Isaiah 43:1-7; Ephesians 4:1-6, 25-5:2

So where are we now?

We have come, at last, to the end of one of the most bitterly contested national elections this country has ever seen.  For many of us, finally naming a winner doesn’t bring the resolution we hoped it would; it feels like we’re all on the losing side in this contest.  We are like two battered and weary fighters standing in the middle of the ring, faces bruised and bleeding, bent over with exhaustion, waiting for the referee to raise the arm of one of us.  Our country is as divided as ever.  Our political leaders are locked in seemingly irresolveable conflict that limits their effectiveness at home and diminishes our influence abroad.  We are facing the largest public health crisis the world has ever known, with the numbers of new cases soaring to unprecedented heights in half of our states.  We’re tired – of this pandemic, its restrictions, and all the pain and loss it has brought.  We’re weary – of this toxic political deadlock, of the vilifying that characterizes election campaigns, of the threat of violence and lawsuits, of the seeming intractability of systemic racism, and of so much more.

What message of hope can the Church possibly offer?

Our answer begins with a reminder of who we are.  We are human beings, created in the image of God, knowing ourselves to be loved by God in all our diversity.  We are people who belong to God, who have been invited to live in a relationship with love with our Creator, who have been forgiven and redeemed by Christ, and who can reflect God’s glory in the world.  The prophet tells us that God has called us by name, and we are precious and honored in God’s sight: every one of us.  There is not a single human being that God does not love.

He goes on to say that God has extended to us a promise:  “Do not fear,” God says, “for I have redeemed you;  I have called you by name, you are mine.  When you pass through the waters, I will be with you; and through the rivers, they shall not overwhelm you; when you walk through fire you shall not be burned, and the flame shall not consume you.”  God’s promise is that God will never leave or abandon us; that in every trial and difficulty life brings, God will be with us, showing us the way.  We are not alone, and we will pass through this dangerous time.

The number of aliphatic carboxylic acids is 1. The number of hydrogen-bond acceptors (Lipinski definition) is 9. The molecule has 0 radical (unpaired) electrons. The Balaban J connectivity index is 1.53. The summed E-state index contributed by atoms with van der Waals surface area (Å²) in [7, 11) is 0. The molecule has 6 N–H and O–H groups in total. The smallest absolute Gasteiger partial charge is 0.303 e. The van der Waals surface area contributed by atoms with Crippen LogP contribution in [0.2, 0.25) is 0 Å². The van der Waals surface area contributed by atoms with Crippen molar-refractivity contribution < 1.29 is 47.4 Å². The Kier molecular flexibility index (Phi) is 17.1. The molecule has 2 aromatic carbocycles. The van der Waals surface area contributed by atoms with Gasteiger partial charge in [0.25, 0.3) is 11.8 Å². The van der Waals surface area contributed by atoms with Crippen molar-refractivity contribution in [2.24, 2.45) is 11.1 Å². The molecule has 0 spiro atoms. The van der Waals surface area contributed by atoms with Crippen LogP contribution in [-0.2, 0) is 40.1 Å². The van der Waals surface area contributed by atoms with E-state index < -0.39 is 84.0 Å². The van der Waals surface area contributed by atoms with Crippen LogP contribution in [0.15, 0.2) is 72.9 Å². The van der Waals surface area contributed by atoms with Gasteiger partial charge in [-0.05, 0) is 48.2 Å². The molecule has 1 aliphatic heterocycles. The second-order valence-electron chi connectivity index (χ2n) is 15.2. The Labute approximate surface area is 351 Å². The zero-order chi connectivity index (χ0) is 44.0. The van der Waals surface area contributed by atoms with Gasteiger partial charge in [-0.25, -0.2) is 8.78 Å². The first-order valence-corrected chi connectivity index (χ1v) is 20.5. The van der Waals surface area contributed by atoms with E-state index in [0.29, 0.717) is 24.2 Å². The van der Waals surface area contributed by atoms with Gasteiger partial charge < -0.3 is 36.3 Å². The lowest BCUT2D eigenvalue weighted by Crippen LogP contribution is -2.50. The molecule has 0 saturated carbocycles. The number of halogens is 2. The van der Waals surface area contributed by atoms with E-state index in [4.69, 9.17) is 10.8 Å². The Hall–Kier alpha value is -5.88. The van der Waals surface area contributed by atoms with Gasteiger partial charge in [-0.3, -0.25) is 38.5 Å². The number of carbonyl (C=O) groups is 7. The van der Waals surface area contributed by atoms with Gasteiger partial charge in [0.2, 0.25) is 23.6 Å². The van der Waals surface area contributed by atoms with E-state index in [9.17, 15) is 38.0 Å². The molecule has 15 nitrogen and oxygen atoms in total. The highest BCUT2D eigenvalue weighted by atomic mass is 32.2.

We who have been so remarkably accepted, forgiven, chosen and loved by God are called to extend this same acceptance, forgiveness and love to others, reminding them that they, too, are chosen and precious in God’s sight.  We are called to live “with all humility and gentleness, with patience, bearing with one another in love, making every effort to maintain the unity of the Spirit in the bond of peace.”  We are challenged to “put away falsehood,” “speaking the truth to our neighbors.”  We are cautioned to “not let the sun go down on (our) anger” and to “not make room for the devil.”  “Let no evil talk come out of your mouths,” St Paul admonishes us, “but only what is useful for building up, as there is need, so that your words may give grace to those who hear… Put away from you all bitterness and wrath and anger and wrangling and slander, together with all malice,” he urges us, “and be kind to one another, tenderhearted, forgiving one another, as God in Christ has forgiven you.”

This may be a great challenge for many of us, particularly now when we are anxious and afraid, and distrustful of one another.  A friend emailed me this week to say she is trying to have informative, non-judgmental conversations with her brother, who votes differently from her.  It is no small challenge for them to listen – really listen – to one another, and to try to open their minds to hear each other’s values and concerns.  She is a model in courage for me for reaching out like this to a brother she clearly loves but with whom she cannot agree.  But isn’t this the correct response?  Isn’t this the posture we need most right now?  How else can we be “imitators of God, beloved children who live in love, as Christ loved us”?  How can we not do our best to bring healing and reconciliation to our families, our communities, and our nation?

Every problem, every difficulty in life, every conflict brings with it opportunities to love, to respect, and to encourage one another.  Whenever we find ourselves opposed by an ‘enemy,’ we have a chance to carry out Jesus’ command to “love our enemies” and to “do good to those who hate us.”  Every difficult situation offers us a window of opportunity to respond in a surprising and loving way.  And how we respond matters!  Our words and actions will contribute either to reconciliation and peace, or to continued conflict and strife.  We need to be reminded again and again that what we choose to think, what we choose to say, and what we choose to do will shape our lives and the lives of others.  We have an important role to play in creating our reality.

Do not forget who you are.  Do not forget what you have become.  Do not forget your calling to be God’s people in the world.  Do not forget the impact your thoughts, words and actions will have on shaping our present reality and our future.  Our lives are woven together in one giant tapestry, and each of us matters.  Choose carefully and live to do good.

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1 Comment

  1. James P Doran on November 20, 2020 at 09:03

    Thank you Brother David; this is the best thing I have read about the election and transition. It is the antidote to all the anger and hatred that dominate the airwaves. “Do not forget who you are,” indeed.

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